Oyster Apocalypse?

Photo: Tim Graham / Getty Images

According to a study published in the February issue of BioScience, 85% percent of the world’s native oyster reefs have been destroyed.

Oyster Apocalypse? Truth About Bivalve Obliteration

Three-quarters of the wild oysters left in the world, the study says, now live in North America — and they aren’t all doing that great, either. Many of the native reefs that still exist are “functionally extinct,” meaning they no longer play a significant role in the ecosystem, which is a big deal since these rugged little buggers used to do such things as create habitats for other species, keep the water clean and shore up coastlines. One of the last major areas to harbor native oyster reefs is the Gulf of Mexico, and at least half of the ones there were destroyed by the BP oil spill — or the subsequent attempts to clean it up.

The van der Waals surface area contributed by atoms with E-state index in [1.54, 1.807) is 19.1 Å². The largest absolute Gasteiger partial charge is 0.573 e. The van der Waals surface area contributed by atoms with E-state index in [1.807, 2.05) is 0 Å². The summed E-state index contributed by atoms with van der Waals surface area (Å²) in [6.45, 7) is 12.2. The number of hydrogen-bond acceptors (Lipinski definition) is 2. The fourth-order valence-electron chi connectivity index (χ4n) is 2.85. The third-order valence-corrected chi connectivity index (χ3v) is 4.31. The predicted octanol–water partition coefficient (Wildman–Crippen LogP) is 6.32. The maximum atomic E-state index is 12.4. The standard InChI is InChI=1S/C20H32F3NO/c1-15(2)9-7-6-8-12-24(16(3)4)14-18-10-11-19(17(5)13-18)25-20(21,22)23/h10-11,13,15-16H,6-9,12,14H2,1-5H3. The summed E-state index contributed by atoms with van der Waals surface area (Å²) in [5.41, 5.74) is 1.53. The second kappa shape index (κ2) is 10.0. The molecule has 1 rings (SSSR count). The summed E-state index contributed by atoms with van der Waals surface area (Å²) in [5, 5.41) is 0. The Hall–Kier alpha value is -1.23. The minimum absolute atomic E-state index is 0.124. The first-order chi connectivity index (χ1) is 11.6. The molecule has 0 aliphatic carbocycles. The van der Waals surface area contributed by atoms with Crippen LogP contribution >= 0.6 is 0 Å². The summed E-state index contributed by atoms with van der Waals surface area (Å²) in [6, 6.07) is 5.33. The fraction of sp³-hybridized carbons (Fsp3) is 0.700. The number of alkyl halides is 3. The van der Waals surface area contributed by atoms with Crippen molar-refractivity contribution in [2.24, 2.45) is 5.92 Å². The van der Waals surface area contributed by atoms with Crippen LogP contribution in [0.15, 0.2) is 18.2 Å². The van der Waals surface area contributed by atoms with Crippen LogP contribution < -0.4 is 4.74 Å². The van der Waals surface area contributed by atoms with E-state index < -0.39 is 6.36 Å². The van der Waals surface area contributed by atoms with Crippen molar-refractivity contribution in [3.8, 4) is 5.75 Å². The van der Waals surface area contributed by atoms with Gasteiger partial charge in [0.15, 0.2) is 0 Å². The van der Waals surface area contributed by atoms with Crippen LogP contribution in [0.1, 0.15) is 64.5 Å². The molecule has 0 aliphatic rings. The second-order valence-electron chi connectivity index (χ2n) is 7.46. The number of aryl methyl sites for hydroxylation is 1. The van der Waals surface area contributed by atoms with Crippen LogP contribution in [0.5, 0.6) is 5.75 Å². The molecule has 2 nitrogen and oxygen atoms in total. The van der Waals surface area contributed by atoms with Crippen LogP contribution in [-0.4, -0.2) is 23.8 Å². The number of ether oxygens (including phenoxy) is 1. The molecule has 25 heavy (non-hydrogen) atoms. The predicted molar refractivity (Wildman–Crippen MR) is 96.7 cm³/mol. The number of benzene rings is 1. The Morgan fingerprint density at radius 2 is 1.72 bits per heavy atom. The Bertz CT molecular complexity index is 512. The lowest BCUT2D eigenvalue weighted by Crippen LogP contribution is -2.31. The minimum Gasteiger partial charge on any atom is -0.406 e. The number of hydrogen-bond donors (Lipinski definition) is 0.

This entry was posted in Current, Lore of the Sea and tagged , , . Bookmark the permalink.

One Response to Oyster Apocalypse?

  1. Phil, Ohio says:

    I’ve only eaten them cooked, but I’m not a fan of any seafood.

    TIME is a sister site to CNN and here is what they had to say today, Feb 17th, 2011:

    Oysters stage post-spill comeback

    Raw oysters, charbroiled oysters, oyster shooters, oysters Rockefeller — the Gulf of Mexico mollusks are tickling taste buds of delighted diners just 10 months after the BP oil disaster.